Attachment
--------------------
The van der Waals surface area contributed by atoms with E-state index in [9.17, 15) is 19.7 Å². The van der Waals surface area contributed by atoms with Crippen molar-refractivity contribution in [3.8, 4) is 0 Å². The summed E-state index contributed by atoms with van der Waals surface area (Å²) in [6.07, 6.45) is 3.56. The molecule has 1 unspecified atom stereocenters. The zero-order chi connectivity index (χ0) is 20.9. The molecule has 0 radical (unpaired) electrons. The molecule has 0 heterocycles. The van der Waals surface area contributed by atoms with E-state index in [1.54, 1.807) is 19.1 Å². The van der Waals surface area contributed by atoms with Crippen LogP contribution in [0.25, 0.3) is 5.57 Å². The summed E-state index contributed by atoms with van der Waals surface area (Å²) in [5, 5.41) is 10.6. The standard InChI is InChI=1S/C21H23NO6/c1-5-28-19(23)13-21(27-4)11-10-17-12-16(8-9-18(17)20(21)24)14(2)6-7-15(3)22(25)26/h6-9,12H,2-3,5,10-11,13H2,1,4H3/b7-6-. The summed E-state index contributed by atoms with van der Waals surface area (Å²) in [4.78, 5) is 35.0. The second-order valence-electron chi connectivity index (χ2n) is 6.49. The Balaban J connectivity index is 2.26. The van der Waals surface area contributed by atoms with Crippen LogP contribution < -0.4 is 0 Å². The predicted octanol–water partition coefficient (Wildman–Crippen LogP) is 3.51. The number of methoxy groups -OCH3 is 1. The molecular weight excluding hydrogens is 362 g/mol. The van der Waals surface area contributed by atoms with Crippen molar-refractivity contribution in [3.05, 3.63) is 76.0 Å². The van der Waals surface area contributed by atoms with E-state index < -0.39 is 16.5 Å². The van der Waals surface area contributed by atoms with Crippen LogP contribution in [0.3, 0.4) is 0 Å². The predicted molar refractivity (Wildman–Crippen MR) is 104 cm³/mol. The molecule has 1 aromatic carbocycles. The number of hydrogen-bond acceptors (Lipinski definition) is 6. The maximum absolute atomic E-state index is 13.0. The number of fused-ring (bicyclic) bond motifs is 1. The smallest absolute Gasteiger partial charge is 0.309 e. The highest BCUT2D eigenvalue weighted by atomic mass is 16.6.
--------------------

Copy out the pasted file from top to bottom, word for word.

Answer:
The van der Waals surface area contributed by atoms with E-state index in [9.17, 15) is 19.7 Å². The van der Waals surface area contributed by atoms with Crippen molar-refractivity contribution in [3.8, 4) is 0 Å². The summed E-state index contributed by atoms with van der Waals surface area (Å²) in [6.07, 6.45) is 3.56. The molecule has 1 unspecified atom stereocenters. The zero-order chi connectivity index (χ0) is 20.9. The molecule has 0 radical (unpaired) electrons. The molecule has 0 heterocycles. The van der Waals surface area contributed by atoms with E-state index in [1.54, 1.807) is 19.1 Å². The van der Waals surface area contributed by atoms with Crippen LogP contribution in [0.25, 0.3) is 5.57 Å². The summed E-state index contributed by atoms with van der Waals surface area (Å²) in [5, 5.41) is 10.6. The standard InChI is InChI=1S/C21H23NO6/c1-5-28-19(23)13-21(27-4)11-10-17-12-16(8-9-18(17)20(21)24)14(2)6-7-15(3)22(25)26/h6-9,12H,2-3,5,10-11,13H2,1,4H3/b7-6-. The summed E-state index contributed by atoms with van der Waals surface area (Å²) in [4.78, 5) is 35.0. The second-order valence-electron chi connectivity index (χ2n) is 6.49. The Balaban J connectivity index is 2.26. The van der Waals surface area contributed by atoms with Crippen LogP contribution < -0.4 is 0 Å². The predicted octanol–water partition coefficient (Wildman–Crippen LogP) is 3.51. The number of methoxy groups -OCH3 is 1. The molecular weight excluding hydrogens is 362 g/mol. The van der Waals surface area contributed by atoms with Crippen molar-refractivity contribution in [3.05, 3.63) is 76.0 Å². The van der Waals surface area contributed by atoms with E-state index < -0.39 is 16.5 Å². The van der Waals surface area contributed by atoms with Crippen LogP contribution in [0.3, 0.4) is 0 Å². The predicted molar refractivity (Wildman–Crippen MR) is 104 cm³/mol. The molecule has 1 aromatic carbocycles. The number of hydrogen-bond acceptors (Lipinski definition) is 6. The maximum absolute atomic E-state index is 13.0. The number of fused-ring (bicyclic) bond motifs is 1. The smallest absolute Gasteiger partial charge is 0.309 e. The highest BCUT2D eigenvalue weighted by atomic mass is 16.6.